Options for Europe and Germany from a negotiation analysis perspective

Negotiation analysis has been established mostly by Howard Raiffa to include behavioural analysis and expand the use of game-theoretic reasoning to more practical applications in negotiations (Eichstädt et al. 2016). So, how can Europe and Germany maximise the effectiveness of their actions around economic sanctions on Russia to make a fast peace agreement more attractive to the Putin administration?

For this, we will build upon the game-theoretic findings above and a further key finding of Schelling on the application of threats in conflicts. A threat can influence the expected outcome of any negotiation or conflict if the other party expects the threat to be realised. Hence it becomes essential for either conflict party to be credible in implementing threats. Germany has so far refrained from sanctioning Russians oil and gas imports as German policymakers are not convinced that the country would be able to maintain such sanctions, especially on Russian natural gas, over a longer period. Hence, they view such a threat as not credible, which strengthens the Russian position.

Schelling, in contrast, suggests that ideally, threats are split up into separate steps, where the first steps can be taken more easily but at the same time increase the credibility that further threatening and damaging steps will be imposed in the future. This mechanism is indeed quite often applied by professional negotiators to ensure credibility and at the same time allow for further escalations in case the overall conflict escalates. In the German automotive industry, for example, procurement organisations have a clearly defined path of escalating threats to be applied in conflict negotiations with their suppliers.  

If Germany and Europe want to improve their position at the virtual negotiating table with Putin and exert pressure for peace in Ukraine, they therefore must develop a system of credible threats that can be implemented in a step-by-step way. For this, they should define and communicate a very clear path of decreasing oil and gas imports based on a determined and verifiable step-by-step approach. As soon as Russia can observe that first steps are being taken, this increases the overall credibility of Europe and Germany acting decisively. Hence, they should start to impose punitive tariffs on oil and gas imports at measurable levels of around 20–30% of sales prices for oil and, due to the higher dependency, at a lower level of just 5–10% for gas initially. It is important that these steps are observable and realised accordingly. On top of this, they can establish clear rules of increasing the tariffs if the war is escalated using weapons of mass destruction or Russian offensives expand into other countries such as Georgia or Moldova. It is essential for this mechanism that the approach is communicated upfront and openly, and that progress is measurable and can be observed over time. Additionally, the tax can also be imposed for extended periods – in the beginning only for one year, later for two years, up to five or ten years.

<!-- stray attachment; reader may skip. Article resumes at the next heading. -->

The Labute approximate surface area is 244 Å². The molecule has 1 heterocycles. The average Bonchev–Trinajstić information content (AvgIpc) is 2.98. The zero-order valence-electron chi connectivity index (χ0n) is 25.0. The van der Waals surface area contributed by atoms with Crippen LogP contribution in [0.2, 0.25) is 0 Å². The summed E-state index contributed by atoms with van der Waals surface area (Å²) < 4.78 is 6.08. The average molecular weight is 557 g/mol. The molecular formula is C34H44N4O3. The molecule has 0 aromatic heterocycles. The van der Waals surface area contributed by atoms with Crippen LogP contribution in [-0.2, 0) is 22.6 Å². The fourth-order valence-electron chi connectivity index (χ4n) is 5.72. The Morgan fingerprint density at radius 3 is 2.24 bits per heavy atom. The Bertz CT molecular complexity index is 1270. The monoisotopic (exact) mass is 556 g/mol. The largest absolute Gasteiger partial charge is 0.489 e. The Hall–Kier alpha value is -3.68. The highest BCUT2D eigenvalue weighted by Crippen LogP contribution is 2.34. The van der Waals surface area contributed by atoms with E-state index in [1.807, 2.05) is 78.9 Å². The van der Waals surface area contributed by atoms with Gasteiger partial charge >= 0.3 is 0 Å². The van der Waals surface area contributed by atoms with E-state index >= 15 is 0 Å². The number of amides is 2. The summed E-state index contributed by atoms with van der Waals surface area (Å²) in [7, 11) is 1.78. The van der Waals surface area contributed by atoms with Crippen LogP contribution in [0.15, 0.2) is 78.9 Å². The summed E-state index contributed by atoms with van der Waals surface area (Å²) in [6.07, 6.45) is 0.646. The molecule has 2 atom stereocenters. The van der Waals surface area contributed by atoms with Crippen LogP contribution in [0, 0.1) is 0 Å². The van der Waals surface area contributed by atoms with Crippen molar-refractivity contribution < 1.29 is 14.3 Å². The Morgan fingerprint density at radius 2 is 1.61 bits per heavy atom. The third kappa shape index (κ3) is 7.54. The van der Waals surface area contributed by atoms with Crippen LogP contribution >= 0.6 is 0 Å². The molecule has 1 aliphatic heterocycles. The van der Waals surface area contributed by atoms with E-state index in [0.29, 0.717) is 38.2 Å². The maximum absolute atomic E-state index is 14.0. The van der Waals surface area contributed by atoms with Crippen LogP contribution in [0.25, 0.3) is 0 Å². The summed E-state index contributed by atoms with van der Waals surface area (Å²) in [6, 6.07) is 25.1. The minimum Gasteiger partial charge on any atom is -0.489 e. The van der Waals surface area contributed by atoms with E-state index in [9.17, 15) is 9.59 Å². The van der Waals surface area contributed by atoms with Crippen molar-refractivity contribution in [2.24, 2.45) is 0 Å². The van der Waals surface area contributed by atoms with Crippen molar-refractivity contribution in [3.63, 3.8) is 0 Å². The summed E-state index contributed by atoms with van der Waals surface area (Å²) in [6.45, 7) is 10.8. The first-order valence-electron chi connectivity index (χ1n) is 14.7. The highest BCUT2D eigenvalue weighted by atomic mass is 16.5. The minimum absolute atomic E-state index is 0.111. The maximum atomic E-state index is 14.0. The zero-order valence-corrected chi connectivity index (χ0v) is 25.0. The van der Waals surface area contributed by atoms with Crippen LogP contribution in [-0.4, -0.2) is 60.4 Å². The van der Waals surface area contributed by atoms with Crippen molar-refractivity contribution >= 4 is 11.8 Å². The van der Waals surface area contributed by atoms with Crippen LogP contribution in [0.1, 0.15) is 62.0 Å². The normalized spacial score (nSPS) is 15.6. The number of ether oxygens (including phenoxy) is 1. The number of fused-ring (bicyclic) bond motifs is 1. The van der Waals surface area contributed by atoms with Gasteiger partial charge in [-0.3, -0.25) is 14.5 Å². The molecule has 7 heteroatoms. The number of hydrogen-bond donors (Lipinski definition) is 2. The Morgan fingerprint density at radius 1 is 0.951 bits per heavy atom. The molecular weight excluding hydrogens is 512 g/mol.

Such an approach would not just maximise the credibility of threats, it would also increase the time pressure on Russia to come to a negotiated agreement and signal reduced risk aversion among Europeans (or at least Germans). Obviously, all these measures will also come with disadvantages and costs to Europeans, Germans, and their businesses. However, tariff revenues could be used to compensate consumers, reduce existing energy taxes, or finance support for Ukraine. 

References

Bachmann, R, D Baqaee, C Bayer, M Kuhn, B Moll, A Peichl, K Pittel and M Schularick (2022), “What if Germany is cut off from Russian energy?”, VoxEU.org, 25 March.

Chaney, E, C Gollier, T Philippon and R Portes (2022a), “Economics and politics of measures to stop financing Russian aggression against Ukraine”, VoxEU.org, 22 March.

Chaney, E, C Gollier, T Philippon and R Portes (2022b), “Stop financing Russian aggression against Ukraine”, stopfinancingwar.com.

Chepeliev, M, H Hertel and D van der Mensbrugghe (2022), “Cutting Russia’s fossil fuel exports: Short-term pain for long-term gain”, VoxEU.org, 9 March.

Eichstädt, T, A Hotait and N Dahlen (2016), “Bargaining power–measuring its drivers and consequences in negotiations”, in International Conference on Group Decision and Negotiation, Springer, Cham, 89-100 

Gros, D (2022), “Optimal tariff versus optimal sanction: The case of European gas imports from Russia”, CEPS.

Hausmann, R (2022), “The Case for a Punitive Tax on Russian Oil”, Project Syndicate.

Kennan, J and R B Wilson (1990), “Theories of Bargaining Delays”, Science 249(4973): 1124-28.

Kennedy, C (2022), Russian Oil's Achilles Heel, Navigating Russia.

Myerson, R B and M Satterthwaite (1983), "Efficient Mechanisms for Bilateral Trading", Journal of Economic Theory 29: 265-281.

Roth, A (1985), "A Note on Risk Aversion in a Perfect Equilibrium Model of Bargaining", Econometrica 53(1): 207-21.

Schelling, T C (1960), The Strategy of Conflict, Harvard University Press.

Sturm, J (2022), “The Simple Economics of Trade Sanctions on Russia: A Policymaker’s Guide", Working Paper.

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Topics:  Politics and economics

Tags:  Ukraine war, Russia, Germany, negotiations, sanctions, oil tariffs, conflict resolution

Professor of Supply Chain Management, bbw Hochschule Berlin